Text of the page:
I think Slog is essentially right - what was althusser's distinct contribution? - apart from perhaps introducing a tighter structuralist straightjacket.

Although I agree that difficult things shouldn't be rejected on the sole basis that they are difficult - it doesn't imply (and I'm not saying you're trying to do this) that all things that are difficult to engage with are worth engaging with.

Academic Marxism has always been, in my view, its weakest point. Gramsci's writings before prison are pretty straight forward and easy to understand because he was an active revolutionary writing for workers.

I think academics exclusively read Gramsci's prison writings because the ambuigity and jargon allow them to forget what praxis really means in favour of (incorrectly)labelling themselves organic intelluals.

Actually that might be a bit harsh.

5:53 am  
Blogger maps said...

But, guys, Althusser was a *philosopher*, not a historian or sociologist. Philosophers do different work to social scientistS. If you go looking through Althusser's work for empirical studies of society or history of the sort that you'll find in EP Thompson or Trotsky then of course you'll be disappointed.

But the role of philosophy is not to coin substantive theories about society and history but to sharpen the conceptual tools that social scientists use. This is where Althusser's real contribution lies. Judging him against a social scientist is liking judging the Theses of Feuerbach against Capital. Different texts, different disciplines.

9:51 am  
Blogger Jim Jay said...

But what is a Marxists attitude to philosophy? As a subject seperated from society?

The concept of praxis is that ideas and action are inseperable.

Just as you can't divorce ideas from the society that produced them you cannot ignor the fact that philosophy either politically engages with the real world or its ideologically dead.

For the Marxist

9:13 am  
Blogger maps said...

To say that philosophy is a distinct intellectual activity, different from history or sociology or mathematics, is not to say it has to exist in splendid isolation from life.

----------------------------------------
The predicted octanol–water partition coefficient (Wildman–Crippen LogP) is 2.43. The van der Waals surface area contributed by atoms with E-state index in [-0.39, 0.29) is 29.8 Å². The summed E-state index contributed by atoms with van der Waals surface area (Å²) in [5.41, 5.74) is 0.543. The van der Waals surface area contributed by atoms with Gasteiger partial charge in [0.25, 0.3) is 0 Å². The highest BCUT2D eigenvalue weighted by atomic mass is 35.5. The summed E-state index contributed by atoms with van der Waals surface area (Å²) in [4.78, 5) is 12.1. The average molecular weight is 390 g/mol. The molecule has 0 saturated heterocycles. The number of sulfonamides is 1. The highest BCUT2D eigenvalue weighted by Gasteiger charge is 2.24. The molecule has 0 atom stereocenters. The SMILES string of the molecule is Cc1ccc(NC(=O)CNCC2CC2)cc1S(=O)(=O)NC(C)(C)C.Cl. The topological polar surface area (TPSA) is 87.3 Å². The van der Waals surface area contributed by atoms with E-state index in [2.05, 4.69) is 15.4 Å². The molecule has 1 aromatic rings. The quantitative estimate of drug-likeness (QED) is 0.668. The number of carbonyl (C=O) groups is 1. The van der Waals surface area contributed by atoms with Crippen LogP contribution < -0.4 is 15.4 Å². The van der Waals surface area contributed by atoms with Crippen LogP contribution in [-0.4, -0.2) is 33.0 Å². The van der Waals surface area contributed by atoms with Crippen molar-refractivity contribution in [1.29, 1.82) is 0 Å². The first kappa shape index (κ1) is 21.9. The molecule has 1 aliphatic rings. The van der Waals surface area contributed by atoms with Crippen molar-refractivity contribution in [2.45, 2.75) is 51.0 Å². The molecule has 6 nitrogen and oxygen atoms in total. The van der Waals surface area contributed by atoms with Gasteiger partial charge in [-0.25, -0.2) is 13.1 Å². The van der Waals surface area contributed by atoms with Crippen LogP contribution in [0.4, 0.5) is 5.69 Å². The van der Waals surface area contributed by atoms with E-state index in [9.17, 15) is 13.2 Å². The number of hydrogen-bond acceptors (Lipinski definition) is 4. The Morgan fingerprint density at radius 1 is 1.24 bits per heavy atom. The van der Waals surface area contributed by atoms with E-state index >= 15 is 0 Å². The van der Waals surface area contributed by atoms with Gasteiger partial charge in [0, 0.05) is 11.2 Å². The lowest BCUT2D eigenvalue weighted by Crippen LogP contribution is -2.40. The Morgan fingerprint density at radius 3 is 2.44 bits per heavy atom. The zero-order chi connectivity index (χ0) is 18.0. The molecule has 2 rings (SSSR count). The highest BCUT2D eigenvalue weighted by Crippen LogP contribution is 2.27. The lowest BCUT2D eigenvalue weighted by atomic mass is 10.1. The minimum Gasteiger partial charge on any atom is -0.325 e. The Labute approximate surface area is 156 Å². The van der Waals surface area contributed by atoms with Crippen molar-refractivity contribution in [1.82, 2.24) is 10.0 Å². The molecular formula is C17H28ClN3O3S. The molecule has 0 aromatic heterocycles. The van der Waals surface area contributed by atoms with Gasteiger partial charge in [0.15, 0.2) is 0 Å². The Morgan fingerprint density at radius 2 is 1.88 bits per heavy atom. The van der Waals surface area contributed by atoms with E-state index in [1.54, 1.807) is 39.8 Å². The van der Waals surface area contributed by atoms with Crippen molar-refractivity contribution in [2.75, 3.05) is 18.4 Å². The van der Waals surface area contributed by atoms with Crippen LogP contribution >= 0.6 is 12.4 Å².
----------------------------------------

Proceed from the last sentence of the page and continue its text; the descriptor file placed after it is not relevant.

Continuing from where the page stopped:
Those who believe that Marx abolished the need for philosophy in the Theses in Feuerbach need to explain his subsequent philosophical writings, as well as works like Lenin's Philosophical Notebooks. I think one of the most important writers alive today is the philsopher Bertell Ollman:
http://www.nyu.edu/projects/ollman/index.php

I think Althusser's philosophical work was intended as part of a wider project which involved social scientists developing detailed concrete analyses of social reality and activists attempting to chnage that reality.

It's often forgotten that Althusser's work inspired a large amount of work by sociologists, economists, historians, and so on, and that it was also picked up and used by factions inside the Communist Party of France and the trade union movement, not to mention
groups outside France.

Having said that, there's no doubt Althusser's own political thinking and practice were frequently faulty and naive. But much the same could be said about the political practice of some of the greatest Marxist thinkers - Lukacs and EP Thompson are two who spring to mind.

9:32 am  
Blogger maps said...

Sorry, I meant that Ollman was one of 'the most important Marxist writers alive'...

9:34 am  
Blogger slog said...